Lewis Hamilton is concerned that he could fall further behind in the Formula One drivers' title race if Mercedes do not sort out their tyre management issues that plagued his car during the recent Monaco Grand Prix.

The Briton struggled to generate the temperatures necessary to make best use of the ultra-soft compound tyres which saw him being knocked out in the second part of qualifying. Hamilton started the race in the 13<sup>th place and in a track notorious for its lack of overtaking the Mercedes driver only managed to make it up to the seventh place by the end.

Hamilton's title rival Sebastian Vettel, on the other hand, went on to win the race and is now 25 points ahead of the three-time world champion. The next race is the Canadian Grand Prix and the tyre allocation is the same as the Monaco GP, which will see cars run the soft, super-soft and ultra-soft compounds.

The Mercedes cars have struggled to generate the temperatures required to raise the ultra-soft compound tyres to their optimum performance level and Hamilton is concerned that they could again play second fiddle to Ferrari at the Circuit Gilles Villeneuve if they do not find a solution.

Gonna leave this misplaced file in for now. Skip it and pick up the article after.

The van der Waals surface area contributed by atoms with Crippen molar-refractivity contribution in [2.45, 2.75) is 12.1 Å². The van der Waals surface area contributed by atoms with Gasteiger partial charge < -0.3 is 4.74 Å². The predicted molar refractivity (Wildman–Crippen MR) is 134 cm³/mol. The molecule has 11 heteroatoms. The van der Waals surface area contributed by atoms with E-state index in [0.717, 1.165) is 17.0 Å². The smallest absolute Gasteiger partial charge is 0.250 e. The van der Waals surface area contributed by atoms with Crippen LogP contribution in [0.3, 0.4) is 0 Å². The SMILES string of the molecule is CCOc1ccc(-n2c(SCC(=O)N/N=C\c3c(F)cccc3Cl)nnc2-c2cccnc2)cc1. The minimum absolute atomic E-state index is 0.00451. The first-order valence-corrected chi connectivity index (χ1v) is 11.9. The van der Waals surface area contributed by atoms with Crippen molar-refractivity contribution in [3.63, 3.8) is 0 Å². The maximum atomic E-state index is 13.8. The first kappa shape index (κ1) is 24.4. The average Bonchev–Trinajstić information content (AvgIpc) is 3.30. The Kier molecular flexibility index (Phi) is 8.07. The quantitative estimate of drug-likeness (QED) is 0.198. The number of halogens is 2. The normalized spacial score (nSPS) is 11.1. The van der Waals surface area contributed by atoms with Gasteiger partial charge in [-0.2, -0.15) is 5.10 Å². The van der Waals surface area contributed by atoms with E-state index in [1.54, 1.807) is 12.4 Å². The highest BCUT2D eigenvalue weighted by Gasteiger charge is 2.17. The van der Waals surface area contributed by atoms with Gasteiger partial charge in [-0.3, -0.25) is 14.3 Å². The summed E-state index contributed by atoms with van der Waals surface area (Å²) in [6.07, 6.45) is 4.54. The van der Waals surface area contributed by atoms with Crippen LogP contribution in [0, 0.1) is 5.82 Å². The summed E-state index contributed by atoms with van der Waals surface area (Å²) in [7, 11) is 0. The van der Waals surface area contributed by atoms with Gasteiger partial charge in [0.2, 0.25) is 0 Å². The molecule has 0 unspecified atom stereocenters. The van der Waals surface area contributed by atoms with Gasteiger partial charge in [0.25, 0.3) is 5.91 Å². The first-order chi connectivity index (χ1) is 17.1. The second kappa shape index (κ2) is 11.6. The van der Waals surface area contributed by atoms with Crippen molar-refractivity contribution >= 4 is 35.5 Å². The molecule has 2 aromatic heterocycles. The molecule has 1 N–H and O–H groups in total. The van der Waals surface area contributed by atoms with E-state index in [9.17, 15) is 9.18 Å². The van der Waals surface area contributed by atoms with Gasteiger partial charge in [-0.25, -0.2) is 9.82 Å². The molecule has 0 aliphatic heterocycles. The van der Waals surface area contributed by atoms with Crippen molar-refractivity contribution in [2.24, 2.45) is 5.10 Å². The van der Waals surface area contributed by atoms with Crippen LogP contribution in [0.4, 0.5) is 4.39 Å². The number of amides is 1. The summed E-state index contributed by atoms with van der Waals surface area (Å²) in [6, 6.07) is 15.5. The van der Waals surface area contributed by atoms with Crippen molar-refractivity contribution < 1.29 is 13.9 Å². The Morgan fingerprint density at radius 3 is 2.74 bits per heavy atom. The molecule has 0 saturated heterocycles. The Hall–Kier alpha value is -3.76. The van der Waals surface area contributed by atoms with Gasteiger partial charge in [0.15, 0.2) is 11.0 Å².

"Coming here [to Monaco], I was thinking we would have some seriously strong races coming up with tracks I am generally strong at, but this issue with the tyres is a bit of an unknown and we're going to the next race with the same tyre [compounds]," Hamilton said, as quoted by ESPN. "It's only the ultra-soft that's been an issue, so that's really what I have got to try and understand with the team this week.

"There's so many different things we have got to look into to try and understand why one car could make it work and the other couldn't," he said, referring to teammate Valtteri Bottas', who qualified third in Monaco under a tenth slower than Vettel.

Lewis Hamilton
Hamilton is concerned that he will drop further behind Vettel in the championship owing to Mercedes' tyre management issues

"Whether it's multiple laps, whether it's backing off, utilising the fronts more than the rears, whether it's making a more understeery car, an oversteery car, all these different things, brake balance, all these different things, need to start looking into. I will definitely look further into it," the former McLaren driver added.

Hamilton has won five of the last 10 races in Canada and is confident that he can continue his dominance if Mercedes address the issues with his car.